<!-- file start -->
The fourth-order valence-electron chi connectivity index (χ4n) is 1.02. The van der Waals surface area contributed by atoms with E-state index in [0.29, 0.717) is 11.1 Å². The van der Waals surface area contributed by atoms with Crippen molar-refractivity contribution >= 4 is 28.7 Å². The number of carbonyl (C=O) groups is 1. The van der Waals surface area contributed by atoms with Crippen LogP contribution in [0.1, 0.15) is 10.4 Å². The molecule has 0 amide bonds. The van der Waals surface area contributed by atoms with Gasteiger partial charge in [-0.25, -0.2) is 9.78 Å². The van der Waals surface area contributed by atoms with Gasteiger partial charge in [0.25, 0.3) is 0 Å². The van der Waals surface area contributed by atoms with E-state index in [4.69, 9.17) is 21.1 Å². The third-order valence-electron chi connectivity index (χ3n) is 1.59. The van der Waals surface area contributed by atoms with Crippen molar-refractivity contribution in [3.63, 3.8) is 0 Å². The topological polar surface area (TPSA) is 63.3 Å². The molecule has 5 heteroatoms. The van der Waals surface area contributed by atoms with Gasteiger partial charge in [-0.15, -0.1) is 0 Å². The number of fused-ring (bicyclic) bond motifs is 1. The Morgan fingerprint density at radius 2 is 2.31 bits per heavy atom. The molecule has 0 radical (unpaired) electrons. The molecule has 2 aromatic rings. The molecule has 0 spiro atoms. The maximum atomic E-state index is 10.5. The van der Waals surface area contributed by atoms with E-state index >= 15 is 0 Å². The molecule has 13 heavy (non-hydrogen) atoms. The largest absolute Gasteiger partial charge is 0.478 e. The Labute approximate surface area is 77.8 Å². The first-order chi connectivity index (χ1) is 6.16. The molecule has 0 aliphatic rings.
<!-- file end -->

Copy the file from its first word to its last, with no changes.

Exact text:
The fourth-order valence-electron chi connectivity index (χ4n) is 1.02. The van der Waals surface area contributed by atoms with E-state index in [0.29, 0.717) is 11.1 Å². The van der Waals surface area contributed by atoms with Crippen molar-refractivity contribution >= 4 is 28.7 Å². The number of carbonyl (C=O) groups is 1. The van der Waals surface area contributed by atoms with Crippen LogP contribution in [0.1, 0.15) is 10.4 Å². The molecule has 0 amide bonds. The van der Waals surface area contributed by atoms with Gasteiger partial charge in [-0.25, -0.2) is 9.78 Å². The van der Waals surface area contributed by atoms with Gasteiger partial charge in [0.25, 0.3) is 0 Å². The van der Waals surface area contributed by atoms with E-state index in [4.69, 9.17) is 21.1 Å². The third-order valence-electron chi connectivity index (χ3n) is 1.59. The van der Waals surface area contributed by atoms with Crippen molar-refractivity contribution in [3.63, 3.8) is 0 Å². The topological polar surface area (TPSA) is 63.3 Å². The molecule has 5 heteroatoms. The van der Waals surface area contributed by atoms with Gasteiger partial charge in [-0.15, -0.1) is 0 Å². The number of fused-ring (bicyclic) bond motifs is 1. The Morgan fingerprint density at radius 2 is 2.31 bits per heavy atom. The molecule has 0 radical (unpaired) electrons. The molecule has 2 aromatic rings. The molecule has 0 spiro atoms. The maximum atomic E-state index is 10.5. The van der Waals surface area contributed by atoms with E-state index >= 15 is 0 Å². The molecule has 13 heavy (non-hydrogen) atoms. The largest absolute Gasteiger partial charge is 0.478 e. The Labute approximate surface area is 77.8 Å². The first-order chi connectivity index (χ1) is 6.16. The molecule has 0 aliphatic rings.